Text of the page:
# Section 2.3 Matrix Multiplication

Definition: Let $\vec{x}$ be a vector in $\mathbb{R}^p$ and $A$ be a $m \times n$ matrix and $B$ be a $n \times p$ matrix then $B\vec{x}$ is a vector in $\mathbb{R}^n$ and then $A(B\vec{x})$ is a vector in $\mathbb{R}^m$. We call $A(B\vec{x})$ the composition of mappings.

Notice: $A(B\vec{x})$ is only defined that the number of columns of $A$ is the number of rows of $B$.

Question: The composition $A(B\vec{x})$ is a matrix transformation that map from $\mathbb{R}^p$ to $\mathbb{R}^m$. What is the matrix of the transformation?

Let $A = \begin{bmatrix}\vec{a_{1}} & \cdots & \vec{a_{n}} \end{bmatrix}$ and $B = \begin{bmatrix}\vec{b_{1}} & \cdots & \vec{b_{p}} \end{bmatrix}$, and $\vec{x} = \begin{bmatrix}x_{1}\\\vdots\\x_{p}\end{bmatrix}$ then $B\vec{x} = x_{1}\vec{b_{1}}+\cdots+x_{p}\vec{b_{p}}$. We have

$A(B\vec{x}) = A(x_{1}\vec{b_{1}} + \cdots + x_{p}\vec{b_{p}})\\ = x_{1}A\vec{b_{1}} + \cdots +x_{p}A\vec{b_{p}}\\ = \begin{bmatrix}A\vec{b_{1}}\cdots A\vec{b_{p}}\end{bmatrix}\begin{bmatrix}x_{1}\\\vdots\\x_{p}\end{bmatrix}\\ = (AB)\vec{x}$

It is naturally that we call the matrix $\begin{bmatrix}A\vec{b_{1}}\cdots A\vec{b_{p}}\end{bmatrix}$ the product of the matrices $A$ and $B$ which is written $AB$.

Definition: Let $A$ be a $m \times n$ matrix and $B$ be a $n \times p$ matrix with column vectors $\vec{b_{1}}, \cdots, \vec{b_{p}}$, then the product of $A$ and $B$ which is written $AB$ is the $m \times p$ matrix $\begin{bmatrix}A\vec{b_{1}}\cdots A\vec{b_{p}}\end{bmatrix}$.

Example 1: Find $AB$ and $BA$ if they are defined, where $A = \begin{bmatrix} 1 & 2 & 3\\ 2 & -1 & 4 \end{bmatrix}$ and $B = \begin{bmatrix} 2 & 0 & -1 & 3\\ 0 & 4 & 6 & 2\\ 3 & 1 & 0 & 1 \end{bmatrix}$.

Exercise 1: Find $AB$ and $BA$ if they are defined, where $A = \begin{bmatrix} 1 & -2 & 0\\ 2 & 1 & 1\\ 3 & -2 & 0\\ 0 & 1 & 2\\ \end{bmatrix}$ and $B = \begin{bmatrix} 2 & 0 & -1 & 3\\ 0 & 4 & 6 & 2 \end{bmatrix}$.

Definition: Given two vectors $\vec{u}$ and $\vec{v}$ in $\mathbb{R}^n$. The scalar product or the dot product or inner product of $\vec{u}$ and $\vec{v}$ is $(\vec{u})^T\vec{v}$. The outer product of $\vec{u}$ and $\vec{v}$ is $(\vec{u}\vec{v})^T$.

Example 2: Find the inner product and the outer product of $\vec{u}=\begin{bmatrix}2\\1\end{bmatrix}$ and $\vec{v}=\begin{bmatrix}2\\1 \end{bmatrix}$.

Exercise 2: Find the inner product and the outer product of $\vec{u}=\begin{bmatrix}0\\1\\2\end{bmatrix}$ and $\vec{v}=\begin{bmatrix}-1\\0\\3\end{bmatrix}$.

Theorem: (Dot Product Rule) Let $A$ and $B$ be matrices of sizes $m \times n$ and $n \times p$, respectively. Then the $(i, j)$-entry of $AB$ is the dot product of row $i$ of $A$ with column $j$ of $B$.

Example 3: Find $AB$ and $BA$ where $A = \begin{bmatrix}1 & -1\\2 & 3\end{bmatrix}$, and $B = \begin{bmatrix}0 & 2\\4 & 5\end{bmatrix}$. What can you say about the relationship of $AB$ and $BA$?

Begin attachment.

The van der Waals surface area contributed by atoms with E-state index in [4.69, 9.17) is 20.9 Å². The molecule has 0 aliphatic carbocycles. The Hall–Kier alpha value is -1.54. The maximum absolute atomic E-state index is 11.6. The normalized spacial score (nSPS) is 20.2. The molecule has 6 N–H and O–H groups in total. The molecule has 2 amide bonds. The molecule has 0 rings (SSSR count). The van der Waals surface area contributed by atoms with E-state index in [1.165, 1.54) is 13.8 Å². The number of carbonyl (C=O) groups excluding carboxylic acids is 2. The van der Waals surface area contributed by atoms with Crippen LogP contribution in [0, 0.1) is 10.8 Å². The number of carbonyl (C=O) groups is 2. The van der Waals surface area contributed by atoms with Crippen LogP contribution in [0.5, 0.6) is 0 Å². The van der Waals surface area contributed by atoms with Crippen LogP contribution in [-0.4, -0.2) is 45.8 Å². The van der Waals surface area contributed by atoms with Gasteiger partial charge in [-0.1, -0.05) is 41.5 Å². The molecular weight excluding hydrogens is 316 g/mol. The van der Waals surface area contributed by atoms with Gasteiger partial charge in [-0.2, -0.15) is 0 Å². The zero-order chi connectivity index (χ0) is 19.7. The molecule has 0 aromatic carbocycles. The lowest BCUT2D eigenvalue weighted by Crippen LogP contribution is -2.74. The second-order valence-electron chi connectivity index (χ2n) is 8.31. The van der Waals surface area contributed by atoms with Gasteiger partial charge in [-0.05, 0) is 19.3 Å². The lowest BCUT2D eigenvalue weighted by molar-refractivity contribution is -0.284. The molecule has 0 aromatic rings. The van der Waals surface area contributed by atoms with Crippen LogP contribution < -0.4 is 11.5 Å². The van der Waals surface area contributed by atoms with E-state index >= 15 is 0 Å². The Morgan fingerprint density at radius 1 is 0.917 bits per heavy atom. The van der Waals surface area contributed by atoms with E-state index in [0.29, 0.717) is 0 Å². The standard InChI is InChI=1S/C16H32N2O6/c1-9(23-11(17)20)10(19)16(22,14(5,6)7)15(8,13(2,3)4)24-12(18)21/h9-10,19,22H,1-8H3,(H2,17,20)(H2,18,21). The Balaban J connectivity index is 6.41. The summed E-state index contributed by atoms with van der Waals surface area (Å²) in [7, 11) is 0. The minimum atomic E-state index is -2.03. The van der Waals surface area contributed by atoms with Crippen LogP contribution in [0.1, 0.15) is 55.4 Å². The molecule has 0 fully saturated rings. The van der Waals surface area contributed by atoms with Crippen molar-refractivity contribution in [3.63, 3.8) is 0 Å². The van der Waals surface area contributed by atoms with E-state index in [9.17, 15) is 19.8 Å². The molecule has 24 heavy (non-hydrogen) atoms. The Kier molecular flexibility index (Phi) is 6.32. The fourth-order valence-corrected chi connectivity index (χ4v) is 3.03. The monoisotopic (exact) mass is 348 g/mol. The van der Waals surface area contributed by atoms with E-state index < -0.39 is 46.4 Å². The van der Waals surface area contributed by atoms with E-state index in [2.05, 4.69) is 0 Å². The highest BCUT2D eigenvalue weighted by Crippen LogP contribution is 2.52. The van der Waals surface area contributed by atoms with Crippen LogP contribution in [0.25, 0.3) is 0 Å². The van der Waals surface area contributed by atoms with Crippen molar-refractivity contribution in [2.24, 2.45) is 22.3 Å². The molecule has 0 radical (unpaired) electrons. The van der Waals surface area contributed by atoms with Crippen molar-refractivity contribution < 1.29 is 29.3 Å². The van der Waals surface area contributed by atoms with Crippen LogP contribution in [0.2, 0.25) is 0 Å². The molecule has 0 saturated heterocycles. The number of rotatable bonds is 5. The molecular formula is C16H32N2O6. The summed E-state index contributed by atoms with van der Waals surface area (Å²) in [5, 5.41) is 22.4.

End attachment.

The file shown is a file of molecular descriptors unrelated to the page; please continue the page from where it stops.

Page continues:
Exercise 3: Find $AB$ and $AC$ where $A = \begin{bmatrix}3 & -6\\-1 & 2\end{bmatrix}$, $B = \begin{bmatrix}0 & 2\\4 & 5\end{bmatrix}$, $C = \begin{bmatrix}-3 & -5\\2 & 1\end{bmatrix}$. What can you say about the relationship of $AB$ and $AC$? The relationship of $B$ and $C$?

Remark: 1. In general $AB \neq BA$.

2. When $AB = AC$, we cannot conclude that $B = C$ as in exercise 3.

3. When $AB = 0$, we cannot conclude that $A$ or $B$ is 0.

Theorem: Let $A$ be a $m \times n$ matrix, $B$ and $C$ be matrices of the same size such that the products with $A$ are defined, and $r$ be a scalar. Then

a. $A(BC)=(AB)C$

b. $A(B + C)=AB + AC$

c. $(B + C)A=BA + CA$

d. $r(AB)=(rA)B=A(rB)$

e. $I_{m}A = A = AI_{n}$ where I_{m} is the $m \times m$ identity matrix and $I_{n}$ is the $n \times n$ identity matrix.

f. $(AB)^T=B^T A^T$

Example 4: Find $A^T$, $B^T$ and $(BA)^T$ where $A = \begin{bmatrix}1 & 2 & 3\\-1 & 3 & 2\\0 & -1 & 1\end{bmatrix}$, and $B = \begin{bmatrix}2 & -1 & 3\\1 & 3 & 2\end{bmatrix}$.

Exercise 4: Find $A^T$, $B^T$ and $(BA)^T$ where $A = \begin{bmatrix}2 & 3\\0 & 4\\-1 & 2\end{bmatrix}$, and $B = \begin{bmatrix}2 & -1\\1 & 3\end{bmatrix}$.

Definition: Let $A$ be a $n \times n$ matrix then $A^k$ denotes the product of $k$ copies of $A$, i.e. $A^k = A...A$ for $k$ times

Example 5: Find $A^3$ where $A = \begin{bmatrix}1 & 0 & 3\\-1 & 3 & 2\\0 & -1 & 1\end{bmatrix}$.

Exercise 5: Find $B^4$ where $B = \begin{bmatrix}2 & -1\\1 & 3\end{bmatrix}$.

Group Work 1: Mark each statement True or False. Justify each answer.

a. If $A$ and $B$ are $2 \times 2$ matrix with columns $\vec{a_{1}}, \vec{a_{2}}$ and $\vec{b_{1}}, \vec{b_{2}}$. Then the product $AB = \begin{bmatrix}\vec{a_{1}}\vec{b_{1}} & \vec{a_{2}}\vec{b_{2}}\end{bmatrix}$.

b. $A(B+C) = AB + BC$.

c. $A^T + B^T = (A + B)^T$.

d. The transpose of a product of matrices equals the product of their
transposes in the same order.

e. The first row of $AB$ is the first row of $A$ multiplied on the right by $B$.

f. $A$ is an $n \times n$ matrix , then $(A^2)^T = (A^T)^2$.

g. $(ABC)^T=C^T A^T B^T$.

Group Work 2: Find $2 \times 2$ nonzero matrices $A$ and $B$ such that

a. $A^2 = 0$

b. $A^2 = A$

Group Work 3: If $A$ is any matrix, show that both $AA^T$ and $A^T A$ are symmetric.

Group Work 4: In each case either show the statement is true, or give an example showing that it is false.

a. If $A^2 = I$, then $A = I$.

b. If $AJ = A$, then $J = I$.

c. If $A$ is symmetric, then $I + A$ is symmetric.

d. If $AB = AC$ and $A \neq 0$, then $B = C$.

e. If $A \neq 0$, then $A^2 \neq 0$.

f. If $A$ has a row of zeros, so also does $BA$ for all $B$.

g. If $B$ has a column of zeros, so also does $AB$.

h. If $A$ has a row of zeros, so also does $AB$.